Click to expand.

Author the expression

1. In the Calculated expressions section, click Add expression.

The Arcade expression editor window appears. This is where you can write and test your expressions. Have a look around. The editor window contains a title, an expression window, and a test button. There are also tabs that display globals, functions, constants, and existing expressions. We’ll give it a title and write an expression.

2. Click Edit next to the title and provide a title for the expression (ie. Zone Class).

3. Click Save.

Now its time to write the expression. You’ll combine ‘FeatureSet’ with a geometry function called ‘Intersect’ that allows you to get the value from a intersecting layer in the map.

You can copy and paste this expression, which returns the value from the field [‘zone_class’] in the intersecting layer, “Zoning Codes”. Let’s take a look at the expression.

Line 1 defines a FeatureSet called ‘zones’ using the name of the layer in the web map ($map).  The next line defines a variable that stores the [‘zone_class’] value from the first polygon that intersects any new point you place on the map ($feature). The last snippet returns a null value for any empty values, or areas where there is no intersecting polygon.

You can customize this expression to match the layer and field names from your own datasets.

3. Click Test to ensure the expression doesn’t result in an error. The result should be a value from the [‘zone_class’] field in the Zoning Codes table.

4. Click OK to close the Arcade editor.

The calculator icon indicates a calculated expression

Notice calculator icon next to the field Zoning District- this indicates that the field is populated using a calculated expression.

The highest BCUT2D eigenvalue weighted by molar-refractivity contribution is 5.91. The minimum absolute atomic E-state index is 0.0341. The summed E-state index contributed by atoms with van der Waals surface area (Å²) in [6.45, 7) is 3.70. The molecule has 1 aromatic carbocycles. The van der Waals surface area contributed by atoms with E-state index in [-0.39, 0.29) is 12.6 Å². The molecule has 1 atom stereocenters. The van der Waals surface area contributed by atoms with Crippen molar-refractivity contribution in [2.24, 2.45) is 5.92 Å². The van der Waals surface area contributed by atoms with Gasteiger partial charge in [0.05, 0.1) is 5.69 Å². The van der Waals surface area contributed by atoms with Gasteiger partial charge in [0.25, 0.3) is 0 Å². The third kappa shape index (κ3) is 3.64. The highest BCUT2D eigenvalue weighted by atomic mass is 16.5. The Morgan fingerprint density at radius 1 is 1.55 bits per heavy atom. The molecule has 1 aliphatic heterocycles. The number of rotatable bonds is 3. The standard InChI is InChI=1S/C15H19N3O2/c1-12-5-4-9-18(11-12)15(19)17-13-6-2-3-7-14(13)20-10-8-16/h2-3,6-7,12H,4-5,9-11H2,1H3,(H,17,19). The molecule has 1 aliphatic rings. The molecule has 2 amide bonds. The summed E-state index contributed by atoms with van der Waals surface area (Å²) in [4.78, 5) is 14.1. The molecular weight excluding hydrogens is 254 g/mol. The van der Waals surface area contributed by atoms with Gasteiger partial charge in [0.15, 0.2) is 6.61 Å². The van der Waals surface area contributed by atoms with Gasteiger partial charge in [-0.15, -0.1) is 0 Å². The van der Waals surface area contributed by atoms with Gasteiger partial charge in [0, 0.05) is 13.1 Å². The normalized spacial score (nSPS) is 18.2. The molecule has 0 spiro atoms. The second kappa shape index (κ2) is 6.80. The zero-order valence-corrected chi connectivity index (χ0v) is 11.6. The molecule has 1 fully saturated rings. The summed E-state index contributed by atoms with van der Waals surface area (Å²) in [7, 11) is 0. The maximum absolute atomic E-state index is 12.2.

5. Click OK to save the expression and the form.

Give it a try

Open this map to discover just how easy it is to bring existing data into your forms. Here you can create a new feature following these steps:

1. Click Edit Edit button on the Settings (light) toolbar. The Editor pane appears.

2. Under Create features, Select New Address Point.

3. Click to place a point on the map.

The form opens. The field ‘Zoning District’ automatically populates with the [‘zone_class’] in the form.

Watch the form autopopulate in Map Viewer

And there you have it! You’ve just seen how you can use Arcade expressions with feature sets in forms in the latest release of ArcGIS Online. When you combine FeatureSet with a geometry function like Intersect, it populates fields in your forms with values from other layers in the map automatically.  This powerful functionality results in more streamlined editing workflows and ensures cleaner data from the start, so you can spend more time at the beach and less time cleaning up your data.

Now, go catch that wave!

 

About the author

Emily is a senior product engineer on the ArcGIS Online team. She joined Esri in 2022, bringing expertise in mapping, app creation, and data management. Emily is passionate about the outdoors, nature, and hiking. She often seeks refuge in wild areas and acoustic guitars.